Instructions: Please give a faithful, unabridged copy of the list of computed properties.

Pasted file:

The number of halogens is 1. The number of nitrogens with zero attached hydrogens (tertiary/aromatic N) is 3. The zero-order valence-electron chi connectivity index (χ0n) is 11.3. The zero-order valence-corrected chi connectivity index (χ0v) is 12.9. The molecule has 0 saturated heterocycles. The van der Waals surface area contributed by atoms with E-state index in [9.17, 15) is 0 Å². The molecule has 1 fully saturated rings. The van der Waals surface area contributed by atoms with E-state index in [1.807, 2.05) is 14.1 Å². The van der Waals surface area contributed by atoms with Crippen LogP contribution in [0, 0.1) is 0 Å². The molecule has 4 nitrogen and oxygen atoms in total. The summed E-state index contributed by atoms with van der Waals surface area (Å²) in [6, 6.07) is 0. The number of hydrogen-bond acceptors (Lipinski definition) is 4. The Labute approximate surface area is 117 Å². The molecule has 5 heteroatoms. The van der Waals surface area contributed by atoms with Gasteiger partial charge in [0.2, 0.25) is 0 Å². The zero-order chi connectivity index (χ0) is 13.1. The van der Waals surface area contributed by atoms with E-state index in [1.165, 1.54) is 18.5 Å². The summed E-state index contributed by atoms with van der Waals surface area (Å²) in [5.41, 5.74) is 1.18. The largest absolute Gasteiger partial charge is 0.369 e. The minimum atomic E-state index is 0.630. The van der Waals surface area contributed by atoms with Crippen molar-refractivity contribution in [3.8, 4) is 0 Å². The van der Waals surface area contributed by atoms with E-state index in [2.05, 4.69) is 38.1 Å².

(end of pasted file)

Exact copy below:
The number of halogens is 1. The number of nitrogens with zero attached hydrogens (tertiary/aromatic N) is 3. The zero-order valence-electron chi connectivity index (χ0n) is 11.3. The zero-order valence-corrected chi connectivity index (χ0v) is 12.9. The molecule has 0 saturated heterocycles. The van der Waals surface area contributed by atoms with E-state index in [9.17, 15) is 0 Å². The molecule has 1 fully saturated rings. The van der Waals surface area contributed by atoms with E-state index in [1.807, 2.05) is 14.1 Å². The van der Waals surface area contributed by atoms with Crippen LogP contribution in [0, 0.1) is 0 Å². The molecule has 4 nitrogen and oxygen atoms in total. The summed E-state index contributed by atoms with van der Waals surface area (Å²) in [6, 6.07) is 0. The number of hydrogen-bond acceptors (Lipinski definition) is 4. The Labute approximate surface area is 117 Å². The molecule has 5 heteroatoms. The van der Waals surface area contributed by atoms with Gasteiger partial charge in [0.2, 0.25) is 0 Å². The zero-order chi connectivity index (χ0) is 13.1. The van der Waals surface area contributed by atoms with E-state index in [1.165, 1.54) is 18.5 Å². The summed E-state index contributed by atoms with van der Waals surface area (Å²) in [5.41, 5.74) is 1.18. The largest absolute Gasteiger partial charge is 0.369 e. The minimum atomic E-state index is 0.630. The van der Waals surface area contributed by atoms with Crippen molar-refractivity contribution in [3.8, 4) is 0 Å². The van der Waals surface area contributed by atoms with E-state index in [2.05, 4.69) is 38.1 Å².